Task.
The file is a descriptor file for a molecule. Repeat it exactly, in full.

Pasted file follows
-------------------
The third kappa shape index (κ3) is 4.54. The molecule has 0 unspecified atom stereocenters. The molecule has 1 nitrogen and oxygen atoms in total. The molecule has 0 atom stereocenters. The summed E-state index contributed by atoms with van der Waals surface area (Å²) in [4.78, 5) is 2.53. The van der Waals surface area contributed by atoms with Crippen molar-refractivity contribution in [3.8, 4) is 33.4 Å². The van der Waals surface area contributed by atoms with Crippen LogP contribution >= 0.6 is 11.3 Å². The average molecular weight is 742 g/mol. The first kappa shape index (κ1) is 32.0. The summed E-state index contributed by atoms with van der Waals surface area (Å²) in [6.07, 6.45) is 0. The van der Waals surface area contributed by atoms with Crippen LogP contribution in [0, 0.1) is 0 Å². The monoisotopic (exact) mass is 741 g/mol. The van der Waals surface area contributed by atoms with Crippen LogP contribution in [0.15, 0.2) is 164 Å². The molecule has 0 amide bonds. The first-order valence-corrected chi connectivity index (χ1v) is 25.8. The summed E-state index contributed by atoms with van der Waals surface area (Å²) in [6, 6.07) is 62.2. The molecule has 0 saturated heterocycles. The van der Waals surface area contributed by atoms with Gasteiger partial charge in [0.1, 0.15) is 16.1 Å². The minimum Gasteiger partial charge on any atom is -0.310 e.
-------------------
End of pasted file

The third kappa shape index (κ3) is 4.54. The molecule has 0 unspecified atom stereocenters. The molecule has 1 nitrogen and oxygen atoms in total. The molecule has 0 atom stereocenters. The summed E-state index contributed by atoms with van der Waals surface area (Å²) in [4.78, 5) is 2.53. The van der Waals surface area contributed by atoms with Crippen molar-refractivity contribution in [3.8, 4) is 33.4 Å². The van der Waals surface area contributed by atoms with Crippen LogP contribution >= 0.6 is 11.3 Å². The average molecular weight is 742 g/mol. The first kappa shape index (κ1) is 32.0. The summed E-state index contributed by atoms with van der Waals surface area (Å²) in [6.07, 6.45) is 0. The van der Waals surface area contributed by atoms with Crippen LogP contribution in [0, 0.1) is 0 Å². The monoisotopic (exact) mass is 741 g/mol. The van der Waals surface area contributed by atoms with Crippen LogP contribution in [0.15, 0.2) is 164 Å². The molecule has 0 amide bonds. The first-order valence-corrected chi connectivity index (χ1v) is 25.8. The summed E-state index contributed by atoms with van der Waals surface area (Å²) in [6, 6.07) is 62.2. The molecule has 0 saturated heterocycles. The van der Waals surface area contributed by atoms with Gasteiger partial charge in [0.1, 0.15) is 16.1 Å². The minimum Gasteiger partial charge on any atom is -0.310 e.